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The Nationality and Borders Act: Now a harsh reality

27 May 2022We at the Evangelical Alliance were engaged from the very beginning, producing a written submission to the consultation and select committees, through to meeting with MPs and Peers as the bill passed through parliament. Read our consultation submission here.

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"Taking back control of our borders", but at what cost?

14 April 2022Journalists were briefed late last night of a possible scheme where asylum seekers who arrive in the UK would be sent 6,000 miles to Rwanda to be processed. The home secretary Priti Patel later tweeted a picture of her stepping off the plane in Kigali, Rwanda, writing, “...a significant moment for the New Plan for Immigration” Such plans have been met with strong criticism across the Twitter-sphere and morning breakfast programmes, described as “cruel”, “inhumane”, “unworkable”, “shameful” and…

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VAWG series: Here's what you need to know about the Domestic Abuse Plan

6 April 2022For the first time in UK history, the Act produced a legal definition of domestic abuse informed by the survivors’ experiences. The law criminalises physical and sexual violence alongside emotional economic manipulation and coercive and controlling behaviour within marriage, civil partnerships and/or family relationships. In addition, the Act recognised children as victims should they “see, hear or experience the effects of abuse in the home”. This recognition sets in motion increased…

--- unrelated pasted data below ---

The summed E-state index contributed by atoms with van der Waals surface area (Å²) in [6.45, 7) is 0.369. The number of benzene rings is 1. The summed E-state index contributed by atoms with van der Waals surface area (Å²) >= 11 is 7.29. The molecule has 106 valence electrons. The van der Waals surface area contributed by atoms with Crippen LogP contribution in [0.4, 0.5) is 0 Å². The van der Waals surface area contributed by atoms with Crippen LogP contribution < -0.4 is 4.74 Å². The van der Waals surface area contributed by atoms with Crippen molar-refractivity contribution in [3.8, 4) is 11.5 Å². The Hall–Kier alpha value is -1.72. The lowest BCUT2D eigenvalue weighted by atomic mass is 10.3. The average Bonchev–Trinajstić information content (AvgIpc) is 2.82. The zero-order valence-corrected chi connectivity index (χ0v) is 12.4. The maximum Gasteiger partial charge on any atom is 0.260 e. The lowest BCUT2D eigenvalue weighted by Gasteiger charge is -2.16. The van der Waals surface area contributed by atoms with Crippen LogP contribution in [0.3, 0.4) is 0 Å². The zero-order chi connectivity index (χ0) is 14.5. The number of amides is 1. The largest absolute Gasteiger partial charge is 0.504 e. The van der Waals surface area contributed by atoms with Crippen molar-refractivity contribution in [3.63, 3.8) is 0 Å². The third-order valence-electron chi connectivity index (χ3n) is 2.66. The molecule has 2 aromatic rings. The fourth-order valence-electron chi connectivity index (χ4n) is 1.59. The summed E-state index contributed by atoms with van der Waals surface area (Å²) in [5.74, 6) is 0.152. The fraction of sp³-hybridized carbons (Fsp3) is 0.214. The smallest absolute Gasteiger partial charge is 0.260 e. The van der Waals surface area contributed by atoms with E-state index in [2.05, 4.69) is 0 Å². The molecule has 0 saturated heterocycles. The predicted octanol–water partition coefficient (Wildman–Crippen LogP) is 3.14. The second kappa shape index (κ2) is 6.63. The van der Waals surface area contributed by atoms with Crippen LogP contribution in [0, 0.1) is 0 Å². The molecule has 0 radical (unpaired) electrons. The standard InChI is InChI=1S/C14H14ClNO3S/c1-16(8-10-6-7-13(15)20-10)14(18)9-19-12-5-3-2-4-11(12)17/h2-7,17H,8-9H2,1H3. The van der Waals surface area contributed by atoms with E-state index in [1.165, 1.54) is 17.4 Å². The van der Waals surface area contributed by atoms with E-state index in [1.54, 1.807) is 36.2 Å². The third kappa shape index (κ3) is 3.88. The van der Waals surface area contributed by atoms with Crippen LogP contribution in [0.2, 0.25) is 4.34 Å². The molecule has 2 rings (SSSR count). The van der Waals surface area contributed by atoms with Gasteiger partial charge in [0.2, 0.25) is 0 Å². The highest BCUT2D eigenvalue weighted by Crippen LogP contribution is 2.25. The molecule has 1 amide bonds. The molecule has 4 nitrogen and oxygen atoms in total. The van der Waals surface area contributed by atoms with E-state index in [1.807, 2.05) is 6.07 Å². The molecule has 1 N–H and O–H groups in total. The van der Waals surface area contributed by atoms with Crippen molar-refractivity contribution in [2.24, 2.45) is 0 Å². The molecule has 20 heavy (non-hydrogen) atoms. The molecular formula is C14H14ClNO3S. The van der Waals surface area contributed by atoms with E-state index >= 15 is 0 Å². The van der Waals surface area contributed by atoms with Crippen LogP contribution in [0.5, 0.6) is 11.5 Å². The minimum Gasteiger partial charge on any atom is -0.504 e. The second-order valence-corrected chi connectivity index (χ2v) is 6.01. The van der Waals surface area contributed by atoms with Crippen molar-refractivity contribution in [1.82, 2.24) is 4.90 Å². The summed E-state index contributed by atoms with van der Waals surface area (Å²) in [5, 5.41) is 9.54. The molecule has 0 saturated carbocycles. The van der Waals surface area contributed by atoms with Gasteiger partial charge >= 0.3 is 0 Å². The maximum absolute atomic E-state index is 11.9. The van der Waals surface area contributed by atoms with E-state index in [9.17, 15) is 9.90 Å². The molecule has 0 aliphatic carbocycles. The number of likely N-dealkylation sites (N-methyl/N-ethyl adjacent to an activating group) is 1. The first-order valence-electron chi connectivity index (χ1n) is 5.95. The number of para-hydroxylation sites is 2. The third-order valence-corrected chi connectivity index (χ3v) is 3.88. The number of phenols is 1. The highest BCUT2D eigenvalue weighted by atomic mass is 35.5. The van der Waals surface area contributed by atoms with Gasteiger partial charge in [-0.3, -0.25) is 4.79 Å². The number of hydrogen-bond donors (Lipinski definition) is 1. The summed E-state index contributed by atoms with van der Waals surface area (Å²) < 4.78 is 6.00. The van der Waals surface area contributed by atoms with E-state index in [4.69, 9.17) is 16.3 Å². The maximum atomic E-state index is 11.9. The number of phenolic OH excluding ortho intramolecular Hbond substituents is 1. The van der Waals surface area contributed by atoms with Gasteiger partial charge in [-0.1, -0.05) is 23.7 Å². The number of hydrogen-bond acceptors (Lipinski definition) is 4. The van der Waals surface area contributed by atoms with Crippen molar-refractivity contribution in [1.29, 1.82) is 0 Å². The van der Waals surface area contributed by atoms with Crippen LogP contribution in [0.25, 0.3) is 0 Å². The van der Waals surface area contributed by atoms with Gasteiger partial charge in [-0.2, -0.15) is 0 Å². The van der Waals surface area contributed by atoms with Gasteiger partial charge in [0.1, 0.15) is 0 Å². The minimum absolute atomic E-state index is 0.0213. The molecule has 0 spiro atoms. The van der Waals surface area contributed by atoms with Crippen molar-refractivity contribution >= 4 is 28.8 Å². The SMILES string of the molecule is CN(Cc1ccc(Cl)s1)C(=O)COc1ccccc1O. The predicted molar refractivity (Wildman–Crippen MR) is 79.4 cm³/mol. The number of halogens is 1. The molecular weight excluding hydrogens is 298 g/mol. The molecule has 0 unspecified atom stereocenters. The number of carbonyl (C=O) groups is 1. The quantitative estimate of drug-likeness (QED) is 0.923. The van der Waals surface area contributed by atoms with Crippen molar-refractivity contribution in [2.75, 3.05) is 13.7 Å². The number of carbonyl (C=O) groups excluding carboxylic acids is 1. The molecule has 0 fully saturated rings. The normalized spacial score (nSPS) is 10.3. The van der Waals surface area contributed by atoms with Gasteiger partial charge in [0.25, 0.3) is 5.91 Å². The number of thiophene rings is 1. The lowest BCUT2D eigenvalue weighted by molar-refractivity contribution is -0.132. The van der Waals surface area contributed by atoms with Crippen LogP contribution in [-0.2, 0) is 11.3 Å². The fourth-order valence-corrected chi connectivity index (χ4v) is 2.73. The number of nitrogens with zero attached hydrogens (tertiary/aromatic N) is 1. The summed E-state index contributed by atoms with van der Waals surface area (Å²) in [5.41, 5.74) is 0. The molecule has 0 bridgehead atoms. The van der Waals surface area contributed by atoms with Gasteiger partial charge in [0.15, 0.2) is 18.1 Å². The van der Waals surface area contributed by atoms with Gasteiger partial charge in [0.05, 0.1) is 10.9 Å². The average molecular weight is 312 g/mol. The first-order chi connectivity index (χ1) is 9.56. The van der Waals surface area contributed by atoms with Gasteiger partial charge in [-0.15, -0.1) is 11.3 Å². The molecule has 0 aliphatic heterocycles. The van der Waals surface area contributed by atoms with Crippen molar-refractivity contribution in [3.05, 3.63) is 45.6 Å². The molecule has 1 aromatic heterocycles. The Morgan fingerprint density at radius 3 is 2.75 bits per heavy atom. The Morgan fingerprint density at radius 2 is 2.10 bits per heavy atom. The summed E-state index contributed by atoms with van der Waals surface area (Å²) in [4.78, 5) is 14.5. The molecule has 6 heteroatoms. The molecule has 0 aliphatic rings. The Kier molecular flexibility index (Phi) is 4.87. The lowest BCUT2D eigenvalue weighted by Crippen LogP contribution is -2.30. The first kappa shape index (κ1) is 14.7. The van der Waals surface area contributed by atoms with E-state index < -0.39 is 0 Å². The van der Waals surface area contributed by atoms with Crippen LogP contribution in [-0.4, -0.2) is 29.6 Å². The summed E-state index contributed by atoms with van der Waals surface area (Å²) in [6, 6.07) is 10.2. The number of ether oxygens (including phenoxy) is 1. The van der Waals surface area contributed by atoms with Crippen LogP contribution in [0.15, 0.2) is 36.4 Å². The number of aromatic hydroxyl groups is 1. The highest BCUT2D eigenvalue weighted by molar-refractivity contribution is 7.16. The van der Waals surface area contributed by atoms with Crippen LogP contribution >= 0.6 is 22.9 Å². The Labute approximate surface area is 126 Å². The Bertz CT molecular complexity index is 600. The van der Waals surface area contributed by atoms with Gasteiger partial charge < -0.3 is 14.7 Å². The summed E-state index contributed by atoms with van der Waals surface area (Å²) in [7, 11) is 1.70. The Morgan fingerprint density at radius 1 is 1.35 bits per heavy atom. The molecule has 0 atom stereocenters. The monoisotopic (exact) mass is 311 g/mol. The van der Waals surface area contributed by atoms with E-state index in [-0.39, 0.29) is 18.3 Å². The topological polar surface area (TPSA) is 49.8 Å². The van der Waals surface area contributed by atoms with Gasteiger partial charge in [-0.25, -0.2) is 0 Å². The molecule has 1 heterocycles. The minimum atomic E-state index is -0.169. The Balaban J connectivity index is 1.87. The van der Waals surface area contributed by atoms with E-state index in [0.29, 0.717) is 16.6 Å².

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VAWG series: We need more than policy to resolve this problem

1 March 2022The answer to that question depends on who is answering it... Conservative MPs or supporters argue that under successive Conservative-led governments VAWG remains a top policy priority. The Domestic Abuse Act 2021 was a landmark success, expanding powers to the police and crown prosecution service to better prosecute, investigate and support victims. There has also been considerable investment to improve support services for victims and survivors of abuse. On the other side of the debate, the…

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Government minister: faith communities vital to pandemic recovery

12 January 2022Meetings and particularly events on Zoom can add to pandemic fatigue – but not yesterday. It was great to hear so many church leaders and organisations (including some Evangelical Alliance members) on the call share examples of the different ways they supported the most vulnerable in society to access medical, emotional and practical care during the pandemic. It was also great to see that government advisers from the Department of Education, Number 10, the Departments for Levelling Up, Housing…

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Two-tier asylum system could soon become law

15 December 2021On Tuesday, 7 and Wednesday, 8 December, MPs gave final speeches and contributions to the bill. Listening to the debates, what was clear was a cross-party effort to raise different concerns and propose amendments that would significantly improve the bill and its treatment to those most in need and seeking refuge in the UK. Below are a few examples: New clause 18 proposed by Bell Riberiro-Addy MP (Labour) asked the government to reduce immigration fees from child dependents and to cease payment…